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Congress and President Sign Off on Funding for Major Health Care Programs

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Allocations will keep NIH, CDC, CMS and more running for another year

Oct. 5, 2018 (ACP) – When it comes to federal fiscal matters, the American College of Physicians is breathing a sigh of relief, at least for the time being.

Not only has a government shutdown been averted, with legislation signed to keep the doors open through early December, but the president also signed legislation that funds crucial health-related agencies and programs through September 2019.

Those include the National Institutes of Health, the Centers for Disease Control and Prevention, the Agency for Healthcare Research and Quality, and the Title VII Health Professions program. All will continue to be funded, in some cases with millions more dollars than allocated for the previous fiscal year.

ACP also found the process itself somewhat encouraging, reflecting more bipartisan cooperation than in the past, according to Jared Frost, an ACP senior associate for legislative affairs.

“The appropriations process is much further along than it was last year,” Frost said. “Congress did not pass priorities for the 2017-2018 fiscal year until well into calendar year 2018.”

This go-round, however, the president signed a combined spending bill on Sept. 28. The current fiscal year ended Sept. 30. The bill allocates spending for the departments of Defense, Labor, Education and Health and Human Services. He'd earlier signed spending bills to fund the legislative branch and the departments of Energy and Veterans Affairs.

In addition, the president signed a “continuing resolution” that will keep other government agencies and departments, including the Environmental Protection Agency and Department of State, funded and open through Dec. 7. These agencies and departments still need to be funded for the remainder of the fiscal year, however, and it's possible that the president will force a partial government shutdown at that point.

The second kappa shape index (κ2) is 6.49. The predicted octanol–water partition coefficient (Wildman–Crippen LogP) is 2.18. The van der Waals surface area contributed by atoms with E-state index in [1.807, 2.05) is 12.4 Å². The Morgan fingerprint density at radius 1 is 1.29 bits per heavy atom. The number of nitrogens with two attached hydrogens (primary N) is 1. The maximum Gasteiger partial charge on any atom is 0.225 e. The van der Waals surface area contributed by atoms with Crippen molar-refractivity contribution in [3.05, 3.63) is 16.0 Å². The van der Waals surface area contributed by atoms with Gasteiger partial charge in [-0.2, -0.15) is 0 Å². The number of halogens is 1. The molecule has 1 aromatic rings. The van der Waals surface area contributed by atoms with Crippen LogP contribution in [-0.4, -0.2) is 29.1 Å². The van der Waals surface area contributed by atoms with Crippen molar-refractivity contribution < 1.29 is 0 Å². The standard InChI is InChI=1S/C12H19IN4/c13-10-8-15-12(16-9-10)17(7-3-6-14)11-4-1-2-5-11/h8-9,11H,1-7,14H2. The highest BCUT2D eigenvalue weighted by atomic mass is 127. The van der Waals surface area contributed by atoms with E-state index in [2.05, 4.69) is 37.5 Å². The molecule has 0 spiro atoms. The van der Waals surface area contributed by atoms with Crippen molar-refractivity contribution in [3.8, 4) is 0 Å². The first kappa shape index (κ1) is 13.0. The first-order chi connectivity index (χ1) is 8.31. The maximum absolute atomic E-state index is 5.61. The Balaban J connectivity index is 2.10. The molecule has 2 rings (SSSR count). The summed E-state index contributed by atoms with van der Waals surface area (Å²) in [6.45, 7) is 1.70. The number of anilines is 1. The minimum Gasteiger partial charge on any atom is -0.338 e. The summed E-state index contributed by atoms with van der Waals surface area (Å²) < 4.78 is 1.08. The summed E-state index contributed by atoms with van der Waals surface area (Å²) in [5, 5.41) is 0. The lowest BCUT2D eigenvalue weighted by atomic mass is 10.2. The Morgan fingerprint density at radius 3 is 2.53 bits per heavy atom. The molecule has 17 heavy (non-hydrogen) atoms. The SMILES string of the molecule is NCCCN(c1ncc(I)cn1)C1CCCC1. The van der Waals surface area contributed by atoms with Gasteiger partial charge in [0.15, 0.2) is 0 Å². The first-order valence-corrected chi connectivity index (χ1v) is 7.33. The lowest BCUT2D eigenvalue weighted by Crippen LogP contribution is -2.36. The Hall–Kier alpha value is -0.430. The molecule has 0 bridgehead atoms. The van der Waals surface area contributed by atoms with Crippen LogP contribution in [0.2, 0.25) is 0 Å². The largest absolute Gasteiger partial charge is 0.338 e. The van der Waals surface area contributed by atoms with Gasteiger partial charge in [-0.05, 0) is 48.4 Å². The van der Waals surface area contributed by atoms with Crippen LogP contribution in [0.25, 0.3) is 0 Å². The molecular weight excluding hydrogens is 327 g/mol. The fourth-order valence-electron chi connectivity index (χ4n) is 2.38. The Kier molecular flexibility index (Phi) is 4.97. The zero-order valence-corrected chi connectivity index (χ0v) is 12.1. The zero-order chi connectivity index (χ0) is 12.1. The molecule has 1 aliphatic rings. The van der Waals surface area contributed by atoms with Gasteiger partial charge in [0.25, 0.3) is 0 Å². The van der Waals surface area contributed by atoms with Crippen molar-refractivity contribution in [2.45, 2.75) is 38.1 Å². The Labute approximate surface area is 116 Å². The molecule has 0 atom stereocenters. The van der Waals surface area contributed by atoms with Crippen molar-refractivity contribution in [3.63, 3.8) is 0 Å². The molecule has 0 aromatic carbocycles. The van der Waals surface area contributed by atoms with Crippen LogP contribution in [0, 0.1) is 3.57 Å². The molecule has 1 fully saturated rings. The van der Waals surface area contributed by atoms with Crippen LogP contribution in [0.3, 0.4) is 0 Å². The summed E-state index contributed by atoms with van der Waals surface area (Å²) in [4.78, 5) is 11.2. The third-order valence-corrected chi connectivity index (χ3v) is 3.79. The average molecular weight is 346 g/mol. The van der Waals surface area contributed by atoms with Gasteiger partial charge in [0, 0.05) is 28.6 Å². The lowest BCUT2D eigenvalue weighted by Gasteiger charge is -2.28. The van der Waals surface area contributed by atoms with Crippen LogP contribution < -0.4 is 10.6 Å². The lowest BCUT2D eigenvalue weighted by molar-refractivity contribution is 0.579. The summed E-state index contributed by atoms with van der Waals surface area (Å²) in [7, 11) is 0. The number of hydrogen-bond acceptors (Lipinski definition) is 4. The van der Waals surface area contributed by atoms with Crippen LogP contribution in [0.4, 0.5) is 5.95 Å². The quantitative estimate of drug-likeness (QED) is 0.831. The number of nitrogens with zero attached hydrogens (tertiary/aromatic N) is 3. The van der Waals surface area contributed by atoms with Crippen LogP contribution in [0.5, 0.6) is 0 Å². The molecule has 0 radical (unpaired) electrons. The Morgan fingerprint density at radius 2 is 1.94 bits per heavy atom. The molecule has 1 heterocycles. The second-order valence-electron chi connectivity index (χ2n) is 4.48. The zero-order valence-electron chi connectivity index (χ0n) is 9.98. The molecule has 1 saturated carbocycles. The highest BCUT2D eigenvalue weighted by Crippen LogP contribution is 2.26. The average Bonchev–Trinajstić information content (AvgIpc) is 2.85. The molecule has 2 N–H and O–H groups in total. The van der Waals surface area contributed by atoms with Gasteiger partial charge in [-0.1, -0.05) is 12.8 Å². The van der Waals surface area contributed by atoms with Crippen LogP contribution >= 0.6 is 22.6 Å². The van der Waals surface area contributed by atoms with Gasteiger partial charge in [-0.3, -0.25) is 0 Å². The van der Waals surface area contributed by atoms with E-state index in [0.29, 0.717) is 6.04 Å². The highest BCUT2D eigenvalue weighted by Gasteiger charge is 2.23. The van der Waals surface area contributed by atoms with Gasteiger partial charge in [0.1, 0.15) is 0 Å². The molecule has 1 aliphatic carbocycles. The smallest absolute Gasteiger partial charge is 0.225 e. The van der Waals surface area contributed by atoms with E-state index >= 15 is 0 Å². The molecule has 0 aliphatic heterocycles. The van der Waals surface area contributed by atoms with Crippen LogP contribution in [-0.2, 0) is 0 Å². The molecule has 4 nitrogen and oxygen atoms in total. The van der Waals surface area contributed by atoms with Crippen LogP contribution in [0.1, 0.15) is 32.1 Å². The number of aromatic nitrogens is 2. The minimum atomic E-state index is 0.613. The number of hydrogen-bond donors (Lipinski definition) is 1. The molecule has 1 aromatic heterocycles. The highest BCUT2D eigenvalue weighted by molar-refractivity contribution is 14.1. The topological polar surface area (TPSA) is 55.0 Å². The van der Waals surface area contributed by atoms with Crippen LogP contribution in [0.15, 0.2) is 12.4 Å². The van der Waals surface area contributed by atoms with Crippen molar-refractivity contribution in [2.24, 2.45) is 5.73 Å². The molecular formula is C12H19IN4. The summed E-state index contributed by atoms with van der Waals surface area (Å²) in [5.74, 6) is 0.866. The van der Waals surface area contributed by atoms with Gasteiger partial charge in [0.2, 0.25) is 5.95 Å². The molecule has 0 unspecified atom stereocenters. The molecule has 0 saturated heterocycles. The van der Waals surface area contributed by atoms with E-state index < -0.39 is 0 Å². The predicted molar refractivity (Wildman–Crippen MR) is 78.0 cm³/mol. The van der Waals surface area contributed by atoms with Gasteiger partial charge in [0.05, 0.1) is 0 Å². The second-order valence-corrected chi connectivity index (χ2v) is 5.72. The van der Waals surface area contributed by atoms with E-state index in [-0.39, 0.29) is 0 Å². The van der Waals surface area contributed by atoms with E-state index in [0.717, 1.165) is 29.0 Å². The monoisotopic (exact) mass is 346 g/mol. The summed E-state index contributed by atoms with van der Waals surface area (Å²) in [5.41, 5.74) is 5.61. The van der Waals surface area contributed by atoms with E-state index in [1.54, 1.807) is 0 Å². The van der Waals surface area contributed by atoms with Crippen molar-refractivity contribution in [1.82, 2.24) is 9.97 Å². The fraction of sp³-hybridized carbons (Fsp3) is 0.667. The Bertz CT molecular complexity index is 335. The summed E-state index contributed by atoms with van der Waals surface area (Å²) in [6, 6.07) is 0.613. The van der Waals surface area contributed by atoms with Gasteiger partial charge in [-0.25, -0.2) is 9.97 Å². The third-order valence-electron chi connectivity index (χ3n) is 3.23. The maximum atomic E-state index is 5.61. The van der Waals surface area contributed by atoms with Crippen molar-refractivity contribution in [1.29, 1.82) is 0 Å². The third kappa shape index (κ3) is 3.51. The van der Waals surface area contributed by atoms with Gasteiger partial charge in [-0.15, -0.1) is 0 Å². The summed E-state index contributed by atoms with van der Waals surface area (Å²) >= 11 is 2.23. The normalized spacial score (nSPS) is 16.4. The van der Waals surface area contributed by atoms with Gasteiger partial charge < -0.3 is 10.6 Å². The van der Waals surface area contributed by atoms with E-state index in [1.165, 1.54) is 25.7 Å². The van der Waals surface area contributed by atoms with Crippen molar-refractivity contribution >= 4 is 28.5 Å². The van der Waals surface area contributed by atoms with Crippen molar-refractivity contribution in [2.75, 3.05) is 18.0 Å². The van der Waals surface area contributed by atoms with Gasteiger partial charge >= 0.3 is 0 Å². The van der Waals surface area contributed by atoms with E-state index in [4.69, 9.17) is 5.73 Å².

Among the health-related funding allocations:

The National Health Service Corps received $105 million in discretionary funding for substance use disorder treatment providers (the same amount as the previous fiscal year) and mandatory funding of $310 million (also the same as the previous year).

“While the $105 million does not go directly to putting primary care providers in the field,” Frost said, “it means the $310 million will not be stretched as thin in contending with substance use disorder treatment, the opioid crisis, and putting primary care providers in the field.”

The Title VII Health Professions Training in Primary Care and Training Enhancement program received $49 million. That's the same as the previous fiscal year, which had included a “much-needed” $10 million bump after many years of flat funding, Frost said.

As Dr. Ana María López, ACP's president, noted in a Sept. 13 letter to House and Senate leaders, “the College is keenly aware of the fiscal pressures facing the Congress at this time but strongly believes the United States must invest robustly in workforce and delivery system initiatives that support primary care and the public health, including programs that have a proven track record of effectiveness but also those that demonstrate the kind of innovation we need in any high-performing health care system.”

The National Institutes of Health received $39 billion in funding, a jump of $2 billion over the previous fiscal year.

The Centers for Disease Control and Prevention received $8 billion in funding, $127 million over the previous level.

The Agency for Healthcare Research and Quality received $338 million, $4 million more than its previous yearly budget.

“AHRQ is the leading public health service agency focused on health care quality, providing the evidence-based information needed by consumers, clinicians, health plans, purchasers and policymakers to make informed health care decisions,” Frost said. “ACP works closely with AHRQ to develop clinical practice guidelines that help our members and their patients. AHRQ's funding has been targeted for complete elimination in the not-so-recent past, so it's encouraging Congress has slightly increased its funding.”

A Centers for Medicare and Medicaid Services program that funds the operation of health insurance exchanges received $3.7 billion, the same as the previous fiscal year.

More Information

ACP's letter to congressional leaders, outlining the College's budget priorities, is available on the ACP website.

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Back to the October 05, 2018 issue of ACP Advocate